And there are two reasons why you should ask many questions:
- It creates trust – Craig Groeschel always says that “people would rather work for someone who’s always real than one who’s always right.” People trust people who ask questions and care about what they have to say. It shows authenticity and vulnerability.
- It helps you get to the source of issues quickly – instead of speculating about issues, a few well pointed questions (as hard as they may be) will get you to the source of issues you may not even know about. The operative words: well pointed.
When’s the last time you asked one of your team members a question and genuinely cared about the answer? What are some ways you can improve your question asking abilities?
We live in a society that constantly and desperately attempts to separate us into buckets and cause division. And who can blame this society? As humans, we try to make rational generalizations based on observation and using that data to understand the world. However, people are interesting. As I wrote last week in How to Fight Insecurity, we are all different in some way, which would mean that the neat piles that our society tries to place us in get pretty messy pretty quickly.
Diversity is needed. I actually spoke on this recently: we are all different, not divided. Without diversity, there can’t be inclusion. This is one of those concepts that turn out to be pretty counterintuitive. But how can this be? Wouldn’t decision making, vision casting, and leading be easier if everyone thought the same way and had the same motivations? Of course it would be easier! However, when you think about it organizationally, who benefits from a homogeneous culture where everyone is a cookie-cutter participant? Only the decision makers.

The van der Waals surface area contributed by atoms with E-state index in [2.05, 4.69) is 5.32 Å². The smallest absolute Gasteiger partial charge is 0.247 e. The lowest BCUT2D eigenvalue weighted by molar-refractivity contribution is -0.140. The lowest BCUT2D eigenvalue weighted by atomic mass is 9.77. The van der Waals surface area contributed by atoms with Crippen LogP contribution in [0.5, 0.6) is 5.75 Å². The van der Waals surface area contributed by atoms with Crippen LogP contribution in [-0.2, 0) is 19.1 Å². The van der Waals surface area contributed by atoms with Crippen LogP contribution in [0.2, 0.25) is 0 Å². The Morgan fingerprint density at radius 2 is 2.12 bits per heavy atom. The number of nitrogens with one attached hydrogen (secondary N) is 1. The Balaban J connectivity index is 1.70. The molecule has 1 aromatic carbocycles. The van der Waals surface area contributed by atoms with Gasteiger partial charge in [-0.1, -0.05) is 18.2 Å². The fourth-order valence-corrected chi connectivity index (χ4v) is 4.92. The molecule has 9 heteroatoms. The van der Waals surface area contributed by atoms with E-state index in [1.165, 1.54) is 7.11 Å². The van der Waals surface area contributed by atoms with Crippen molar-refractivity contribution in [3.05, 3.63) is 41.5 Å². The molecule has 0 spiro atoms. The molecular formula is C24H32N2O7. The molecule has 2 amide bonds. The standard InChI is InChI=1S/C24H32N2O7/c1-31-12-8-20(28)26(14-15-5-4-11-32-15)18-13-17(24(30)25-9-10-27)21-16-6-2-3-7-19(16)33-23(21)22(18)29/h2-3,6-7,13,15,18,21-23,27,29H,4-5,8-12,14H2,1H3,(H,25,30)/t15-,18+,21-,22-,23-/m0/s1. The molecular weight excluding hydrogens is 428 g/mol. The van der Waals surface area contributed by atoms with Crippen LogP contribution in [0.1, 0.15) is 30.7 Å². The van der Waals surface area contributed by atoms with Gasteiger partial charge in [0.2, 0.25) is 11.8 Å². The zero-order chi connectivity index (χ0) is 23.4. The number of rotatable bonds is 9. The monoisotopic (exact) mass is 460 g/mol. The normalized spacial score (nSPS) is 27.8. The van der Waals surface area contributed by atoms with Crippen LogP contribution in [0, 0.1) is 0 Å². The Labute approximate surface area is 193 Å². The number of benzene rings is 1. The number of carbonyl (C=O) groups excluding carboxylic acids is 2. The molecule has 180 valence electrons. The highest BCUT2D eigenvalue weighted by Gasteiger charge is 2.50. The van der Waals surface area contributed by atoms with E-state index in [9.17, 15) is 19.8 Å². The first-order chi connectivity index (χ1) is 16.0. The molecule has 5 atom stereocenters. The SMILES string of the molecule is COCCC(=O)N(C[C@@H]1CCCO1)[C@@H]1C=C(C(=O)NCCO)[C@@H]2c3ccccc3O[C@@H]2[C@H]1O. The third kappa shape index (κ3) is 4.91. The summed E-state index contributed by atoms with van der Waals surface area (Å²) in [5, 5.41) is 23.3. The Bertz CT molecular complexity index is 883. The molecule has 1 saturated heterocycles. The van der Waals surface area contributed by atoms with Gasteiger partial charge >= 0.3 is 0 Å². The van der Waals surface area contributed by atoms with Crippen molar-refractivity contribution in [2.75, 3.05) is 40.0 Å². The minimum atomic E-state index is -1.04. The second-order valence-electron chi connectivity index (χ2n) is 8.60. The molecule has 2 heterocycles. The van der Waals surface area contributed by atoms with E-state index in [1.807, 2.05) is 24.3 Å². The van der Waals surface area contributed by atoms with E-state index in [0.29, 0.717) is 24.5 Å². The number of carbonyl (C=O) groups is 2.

Conflict spawns from diversity since different people have differing opinions and thoughts. This is a good thing! This kind of conflict helps us see the same issue from a different angle and allows us to reframe the problem in a better light, which will lead to a better decision. But I must end this post with a caveat: diversity and conflict is only effective (not efficient) if and only if everyone buys into the final decision even if the idea wasn’t their own and they vehemently disagree.
What are some ways you manage diversity in your organization? What are some other benefits you see from having a diverse culture? Have you every strongly disagreed with something but still bought into the vision?
If I’m honest, insecurity is my biggest struggle as a leader. I don’t know what it is, but when I see someone doing something better than me, I get angry. Beyond that, if I see someone doing something that I’m not able to do at all, I envy that person. I sincerely hope I’m not alone in this feeling.
What’s interesting about this is that each and every one of us has a specific set of skills that we’re meant to use in order to contribute to society. We’re not all meant to have the same set of skills, and even for those of us who have similar skills, we’re still differentiated enough that we each have our own specific impact. My speaking or writing style is my own, and I don’t need to adjust it to how someone else speaks or writes because I’m not them.
You have a specific impact you’re meant to have on this world. No one can lead like you can. No one can speak like you can. No one can do what you do like you can, and that’s what makes life beautiful. Be secure in who you are and how you lead. Craig Groeschel, one of my favorite speakers, always says, “Be real. People always prefer to follow a leader who is always real than one who is always right.”
Have your aspirations; be inspired to learn something new; continue to grow, but be yourself in whatever you do. Be secure in who you are and confident in the fact that you have significance and the ability to make the difference.
What are some ways that insecurity creeps into your life? How can you prevent jealousy from influencing your leadership?